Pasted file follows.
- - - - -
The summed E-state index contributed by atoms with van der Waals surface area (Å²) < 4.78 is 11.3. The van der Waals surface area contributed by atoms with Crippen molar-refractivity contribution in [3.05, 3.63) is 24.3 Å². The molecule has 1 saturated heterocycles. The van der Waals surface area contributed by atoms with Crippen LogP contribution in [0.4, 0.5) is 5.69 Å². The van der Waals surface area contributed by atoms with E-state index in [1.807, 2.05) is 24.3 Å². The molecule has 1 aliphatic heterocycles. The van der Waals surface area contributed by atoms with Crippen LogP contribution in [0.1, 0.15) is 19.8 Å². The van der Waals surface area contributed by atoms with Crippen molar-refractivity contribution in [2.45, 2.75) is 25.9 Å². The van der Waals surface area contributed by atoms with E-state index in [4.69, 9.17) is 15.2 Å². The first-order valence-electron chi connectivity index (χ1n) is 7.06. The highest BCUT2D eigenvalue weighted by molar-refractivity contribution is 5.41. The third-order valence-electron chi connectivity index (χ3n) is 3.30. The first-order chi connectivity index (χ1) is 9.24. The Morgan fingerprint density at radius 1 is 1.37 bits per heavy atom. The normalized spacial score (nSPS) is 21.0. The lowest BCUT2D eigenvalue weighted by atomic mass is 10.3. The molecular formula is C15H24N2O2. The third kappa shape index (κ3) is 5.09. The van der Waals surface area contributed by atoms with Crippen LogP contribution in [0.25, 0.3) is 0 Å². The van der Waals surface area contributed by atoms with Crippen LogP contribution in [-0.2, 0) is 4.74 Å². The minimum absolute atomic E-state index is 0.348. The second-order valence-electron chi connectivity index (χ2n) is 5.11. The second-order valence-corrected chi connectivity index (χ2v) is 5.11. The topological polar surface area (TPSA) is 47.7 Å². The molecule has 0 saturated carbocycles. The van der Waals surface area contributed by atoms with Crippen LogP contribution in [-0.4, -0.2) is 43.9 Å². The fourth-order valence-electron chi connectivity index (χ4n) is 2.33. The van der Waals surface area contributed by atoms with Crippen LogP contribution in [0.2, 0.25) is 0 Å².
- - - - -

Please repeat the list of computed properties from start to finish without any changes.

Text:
The summed E-state index contributed by atoms with van der Waals surface area (Å²) < 4.78 is 11.3. The van der Waals surface area contributed by atoms with Crippen molar-refractivity contribution in [3.05, 3.63) is 24.3 Å². The molecule has 1 saturated heterocycles. The van der Waals surface area contributed by atoms with Crippen LogP contribution in [0.4, 0.5) is 5.69 Å². The van der Waals surface area contributed by atoms with E-state index in [1.807, 2.05) is 24.3 Å². The molecule has 1 aliphatic heterocycles. The van der Waals surface area contributed by atoms with Crippen LogP contribution in [0.1, 0.15) is 19.8 Å². The van der Waals surface area contributed by atoms with Crippen molar-refractivity contribution in [2.45, 2.75) is 25.9 Å². The van der Waals surface area contributed by atoms with E-state index in [4.69, 9.17) is 15.2 Å². The first-order valence-electron chi connectivity index (χ1n) is 7.06. The highest BCUT2D eigenvalue weighted by molar-refractivity contribution is 5.41. The third-order valence-electron chi connectivity index (χ3n) is 3.30. The first-order chi connectivity index (χ1) is 9.24. The Morgan fingerprint density at radius 1 is 1.37 bits per heavy atom. The normalized spacial score (nSPS) is 21.0. The lowest BCUT2D eigenvalue weighted by atomic mass is 10.3. The molecular formula is C15H24N2O2. The third kappa shape index (κ3) is 5.09. The van der Waals surface area contributed by atoms with Crippen LogP contribution in [0.25, 0.3) is 0 Å². The van der Waals surface area contributed by atoms with Crippen LogP contribution in [-0.2, 0) is 4.74 Å². The minimum absolute atomic E-state index is 0.348. The second-order valence-electron chi connectivity index (χ2n) is 5.11. The second-order valence-corrected chi connectivity index (χ2v) is 5.11. The topological polar surface area (TPSA) is 47.7 Å². The molecule has 0 saturated carbocycles. The van der Waals surface area contributed by atoms with Crippen LogP contribution in [-0.4, -0.2) is 43.9 Å². The fourth-order valence-electron chi connectivity index (χ4n) is 2.33. The van der Waals surface area contributed by atoms with Crippen LogP contribution in [0.2, 0.25) is 0 Å².